More than 80% percent of municipal water supplies in the United States provide hard water (1). Water supplies from wells are likely quite similar, so you might be one of a huge number of people living with hard water (2).
If you live in a hard water area, you might be wondering whether or not you should soften your water. You might be unsure what exactly it is that a water softener even does, and why there are so many different types.
In this article, we will explain the impact of hard water and how a water softener works to address this. We will then explore seven different types of softeners and how they work, to help you find your ideal softener.
What Are the Effects of Hard Water?
Despite its name, hard water is still a liquid and largely the same as soft water. What separates it from soft water is that it contains more dissolved minerals — most commonly magnesium and calcium. This doesn’t mean hard water is unsafe to drink; in fact, the extra calcium and magnesium are beneficial to your health.
Although hard water can have health benefits, it can be more harmful to your home and clothes. Some of the consequences of hard water include (3):
- White marks: White cloudy marks and stains on dishes, sinks, shower enclosures, glassware, and silverware.
- Faded clothes: Laundry that is left looking faded or dull, and feels stiff to touch or wear.
- Reduced effectiveness: Increased use of soap, shampoo, laundry detergents, and fabric softeners.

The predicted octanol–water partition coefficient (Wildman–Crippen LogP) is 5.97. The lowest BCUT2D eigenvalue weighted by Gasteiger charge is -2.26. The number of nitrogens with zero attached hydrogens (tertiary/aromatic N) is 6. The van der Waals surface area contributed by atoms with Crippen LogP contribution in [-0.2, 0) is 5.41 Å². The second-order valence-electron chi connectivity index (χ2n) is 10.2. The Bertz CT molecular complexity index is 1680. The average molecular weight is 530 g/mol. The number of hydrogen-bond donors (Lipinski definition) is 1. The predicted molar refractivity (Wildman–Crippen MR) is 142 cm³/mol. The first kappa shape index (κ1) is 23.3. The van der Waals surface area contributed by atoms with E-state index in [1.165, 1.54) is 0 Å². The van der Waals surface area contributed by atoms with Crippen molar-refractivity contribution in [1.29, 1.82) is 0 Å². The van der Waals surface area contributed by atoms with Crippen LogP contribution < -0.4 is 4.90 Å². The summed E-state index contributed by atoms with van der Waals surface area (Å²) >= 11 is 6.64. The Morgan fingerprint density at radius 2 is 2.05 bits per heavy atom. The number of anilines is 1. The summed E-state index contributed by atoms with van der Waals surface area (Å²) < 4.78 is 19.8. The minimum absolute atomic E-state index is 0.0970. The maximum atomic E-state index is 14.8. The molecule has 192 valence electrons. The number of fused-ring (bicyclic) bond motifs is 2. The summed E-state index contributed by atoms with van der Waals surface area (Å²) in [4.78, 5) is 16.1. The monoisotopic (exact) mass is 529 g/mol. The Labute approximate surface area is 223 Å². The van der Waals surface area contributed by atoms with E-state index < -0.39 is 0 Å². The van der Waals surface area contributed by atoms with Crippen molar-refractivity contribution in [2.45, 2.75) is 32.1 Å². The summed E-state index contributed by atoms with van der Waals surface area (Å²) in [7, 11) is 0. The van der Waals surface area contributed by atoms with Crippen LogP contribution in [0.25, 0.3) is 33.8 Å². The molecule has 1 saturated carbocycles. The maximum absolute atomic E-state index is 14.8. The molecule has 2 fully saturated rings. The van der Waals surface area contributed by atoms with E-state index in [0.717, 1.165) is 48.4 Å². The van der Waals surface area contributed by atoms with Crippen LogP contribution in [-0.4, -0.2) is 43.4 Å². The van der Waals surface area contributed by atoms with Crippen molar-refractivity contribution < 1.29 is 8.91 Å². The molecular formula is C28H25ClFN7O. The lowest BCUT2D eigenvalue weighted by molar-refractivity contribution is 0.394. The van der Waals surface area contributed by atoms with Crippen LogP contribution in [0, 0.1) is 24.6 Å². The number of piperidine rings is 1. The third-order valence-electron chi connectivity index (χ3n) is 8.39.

- Buildup: Scale buildup in kettles, irons, coffee makers, appliances, bathtubs, faucets, toilets, and sinks.
- Home appliance damage: Damage to pipes, boilers, washing machines, dishwashers, showerheads, and water heaters due to scale buildup.
Ultimately, hard water can cost you money. You may end up buying more cleaning products for your home and personal hygiene as hard water makes soap less effective. A greater concern is that scale buildup in your plumbing and household appliances will reduce the amount of water that can flow through. This means they have to work harder, expend more energy to compensate, and increase energy bills.
Hard water issues are widespread in the United States. However, these problems can be avoided by installing a water softener. Depending on the type of softener you choose, this could be a relatively small investment that will save you money in the long run.
What Is a Water Softener?
Water softeners are units designed to remove the mineral content of hard water, making it safer for your plumbing and appliances. Whole house water softeners are usually installed in a garage, utility room, basement, or wherever else the water supply enters your home. There are also smaller softeners that treat the water at a specific outlet, such as a shower.
The seven different types of water softeners we will explore in this article are:
- Ion exchange softeners
- Demand initiated regeneration systems